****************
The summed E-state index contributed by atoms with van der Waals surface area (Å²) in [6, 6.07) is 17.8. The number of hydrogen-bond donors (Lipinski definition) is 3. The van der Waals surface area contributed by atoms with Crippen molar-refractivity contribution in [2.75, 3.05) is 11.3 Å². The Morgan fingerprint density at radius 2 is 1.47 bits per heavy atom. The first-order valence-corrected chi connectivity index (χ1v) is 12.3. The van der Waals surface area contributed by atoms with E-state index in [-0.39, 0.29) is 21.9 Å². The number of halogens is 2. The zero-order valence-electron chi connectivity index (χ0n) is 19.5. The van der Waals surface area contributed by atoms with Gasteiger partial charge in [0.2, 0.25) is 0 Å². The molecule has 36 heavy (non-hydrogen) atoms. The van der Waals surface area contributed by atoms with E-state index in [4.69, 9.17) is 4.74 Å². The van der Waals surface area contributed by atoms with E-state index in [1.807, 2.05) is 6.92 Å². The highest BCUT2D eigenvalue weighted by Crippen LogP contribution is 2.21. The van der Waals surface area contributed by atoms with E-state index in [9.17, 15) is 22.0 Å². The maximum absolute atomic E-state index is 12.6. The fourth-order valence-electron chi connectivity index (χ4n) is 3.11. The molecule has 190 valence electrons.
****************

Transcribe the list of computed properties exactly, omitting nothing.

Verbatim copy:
The summed E-state index contributed by atoms with van der Waals surface area (Å²) in [6, 6.07) is 17.8. The number of hydrogen-bond donors (Lipinski definition) is 3. The van der Waals surface area contributed by atoms with Crippen molar-refractivity contribution in [2.75, 3.05) is 11.3 Å². The Morgan fingerprint density at radius 2 is 1.47 bits per heavy atom. The first-order valence-corrected chi connectivity index (χ1v) is 12.3. The van der Waals surface area contributed by atoms with E-state index in [-0.39, 0.29) is 21.9 Å². The number of halogens is 2. The zero-order valence-electron chi connectivity index (χ0n) is 19.5. The van der Waals surface area contributed by atoms with Gasteiger partial charge in [0.2, 0.25) is 0 Å². The molecule has 36 heavy (non-hydrogen) atoms. The van der Waals surface area contributed by atoms with E-state index in [4.69, 9.17) is 4.74 Å². The van der Waals surface area contributed by atoms with E-state index in [1.807, 2.05) is 6.92 Å². The highest BCUT2D eigenvalue weighted by Crippen LogP contribution is 2.21. The van der Waals surface area contributed by atoms with E-state index in [9.17, 15) is 22.0 Å². The maximum absolute atomic E-state index is 12.6. The fourth-order valence-electron chi connectivity index (χ4n) is 3.11. The molecule has 190 valence electrons.